Guards Chance Warmack (Alabama) and Jonathan Cooper (North Carolina) are considered the best options at position and should be gone when the Bucs select in the second round. Yet, Kyle Long (Oregon) and Larry Warford (Kentucky) could make tempting second round options, especially if there are health concerns for the highly-paid guards. While Warford offers great size, Long is the athletic son of Hall of Famer Howie Long. Brian Winters (Kent State), Hugh Thornton (Illinois), and Jeff Baca (UCLA) are also middle round guard prospects on which to keep an eye.

If not addressing guard, selecting an offensive tackle is essential. While Donald Penn gets no younger, I have doubts on Demar Dotson's ability at right tackle, despite the decision to reward the 6'9" giant with a new contract. The draft is rich at tackle, as Luke Joeckel (Texas A&M) and Eric Fisher (Central Michigan) may become its top overall picks. Lane Johnson (Oklahoma), D.J. Fluker (Alabama), and Menelik Watson (Florida State) are further considered first round talent at tackle and would be steals at pick 43. Otherwise, the Bucs may look for middle round value here, including Justin Pugh (Syracuse) and Dallas Thomas (Tennessee).

Take Best Available Player on Defense

The cliche dictates selecting the best available player. However, in the case of the Bucs, the team would be generally wise to draft the top available player at any defensive position. After all, only tackle Gerald McCoy and rookie linebacker Lavonte David distinguished themselves in 2012. Bucs' fans rarely witnessed stellar play at the other nine positions and the unit allowed the fifth most points in the NFC.

One improvement would be bettering the ability to reach quarterbacks. With only 27 sacks, Tampa Bay possessed the NFL's third worst pass rush in 2012. A year earlier, they were the league's worst in the same statistic. Making the task more arduous, the Bucs lost Michael Bennett to free agency, who topped the squad with 9 sacks last year. Since Adrian Clayborn and DaQuan Bowers have battled injuries throughout their young careers, the need at defensive end is substantial. Potential second or third round picks that could help include Sam Montgomery (LSU) and Alex Okafor (Texas).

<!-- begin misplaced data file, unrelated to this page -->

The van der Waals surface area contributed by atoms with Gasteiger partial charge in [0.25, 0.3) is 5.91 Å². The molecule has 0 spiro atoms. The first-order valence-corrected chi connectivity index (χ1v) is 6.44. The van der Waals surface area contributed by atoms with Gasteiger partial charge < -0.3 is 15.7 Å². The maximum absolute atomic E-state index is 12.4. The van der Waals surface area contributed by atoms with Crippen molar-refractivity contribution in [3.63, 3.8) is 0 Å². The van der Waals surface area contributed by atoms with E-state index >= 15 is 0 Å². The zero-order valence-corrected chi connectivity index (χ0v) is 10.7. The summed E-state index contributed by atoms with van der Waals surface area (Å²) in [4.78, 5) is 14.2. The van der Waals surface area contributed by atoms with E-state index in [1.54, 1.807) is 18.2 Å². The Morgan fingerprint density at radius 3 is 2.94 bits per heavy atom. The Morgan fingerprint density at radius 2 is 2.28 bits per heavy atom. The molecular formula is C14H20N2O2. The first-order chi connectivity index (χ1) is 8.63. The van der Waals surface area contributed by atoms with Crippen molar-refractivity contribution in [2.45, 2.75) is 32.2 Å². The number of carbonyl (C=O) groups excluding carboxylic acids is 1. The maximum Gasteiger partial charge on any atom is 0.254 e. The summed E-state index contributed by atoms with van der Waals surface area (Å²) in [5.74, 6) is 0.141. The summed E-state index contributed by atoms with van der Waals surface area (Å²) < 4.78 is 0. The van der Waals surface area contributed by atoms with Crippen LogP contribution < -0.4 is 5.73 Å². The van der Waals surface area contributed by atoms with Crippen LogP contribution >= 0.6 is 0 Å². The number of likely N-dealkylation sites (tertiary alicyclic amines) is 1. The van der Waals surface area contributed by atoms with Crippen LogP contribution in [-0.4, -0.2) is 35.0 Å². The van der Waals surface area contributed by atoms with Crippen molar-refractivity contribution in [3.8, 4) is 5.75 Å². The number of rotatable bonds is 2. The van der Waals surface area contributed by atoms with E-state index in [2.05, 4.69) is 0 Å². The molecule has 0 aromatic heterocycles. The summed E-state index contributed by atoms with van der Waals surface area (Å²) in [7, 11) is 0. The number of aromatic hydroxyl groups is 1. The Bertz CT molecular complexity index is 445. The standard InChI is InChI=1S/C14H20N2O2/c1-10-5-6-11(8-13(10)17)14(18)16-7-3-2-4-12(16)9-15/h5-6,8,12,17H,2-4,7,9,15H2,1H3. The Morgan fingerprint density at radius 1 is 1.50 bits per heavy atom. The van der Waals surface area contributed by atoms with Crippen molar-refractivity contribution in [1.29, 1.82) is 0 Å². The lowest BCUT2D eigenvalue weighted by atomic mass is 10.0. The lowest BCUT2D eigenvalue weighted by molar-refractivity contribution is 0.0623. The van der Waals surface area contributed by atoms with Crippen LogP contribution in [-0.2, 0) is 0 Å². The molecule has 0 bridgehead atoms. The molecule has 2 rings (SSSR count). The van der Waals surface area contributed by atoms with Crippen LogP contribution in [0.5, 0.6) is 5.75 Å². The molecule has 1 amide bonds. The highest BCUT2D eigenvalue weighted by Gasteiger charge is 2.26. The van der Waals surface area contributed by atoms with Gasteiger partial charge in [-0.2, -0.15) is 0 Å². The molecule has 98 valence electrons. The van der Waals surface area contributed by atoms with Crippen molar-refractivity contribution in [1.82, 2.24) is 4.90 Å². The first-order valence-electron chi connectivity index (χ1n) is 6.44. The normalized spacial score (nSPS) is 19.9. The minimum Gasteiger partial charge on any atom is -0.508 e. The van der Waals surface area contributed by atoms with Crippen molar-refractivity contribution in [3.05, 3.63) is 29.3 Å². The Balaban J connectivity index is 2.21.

While Tampa Bay's pass rush usually derives from the front lines, the Bucs may consider bolstering its linebackers. Rookie Lavonte David was a tackling machine in 2012 and the second rounder proved one of the entire draft's best selections. Few supporters have such faith in returning players Mason Foster, Dekoda Watson, or Adam Hayward. If outside linebacker Alec Ogletree (Georgia) remains at pick 43, he would make a dynamic selection that could help pass coverage. Not seeing much from last year's pick of Najee Goode, the Bucs may look at inside linebackers, such as Nico Johnson (Alabama) or Jelani Jenkins (Florida).

Finally, though McCoy's improved play led to ranking as the NFL's top rushing defense, tackle remains a weakness. Derek Landi was added in free agency to replace to departing Roy Miller, but the position's depth chart is still filled with underwhelming names like Gary Gibson and Corey Irvin. If the highly regarded Shariff Floyd (Florida) were to drop in the first round, trading to land a local player at a position of need would be popular.

More by Jeff Briscoe from Yahoo! Contributor Network:

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Jeff Briscoe is a writer who covers sports for the Yahoo! Contributor Network. A loyal Tampa Bay Bucs fan, he co-hosts the Florida-based radio show, The Sports Train.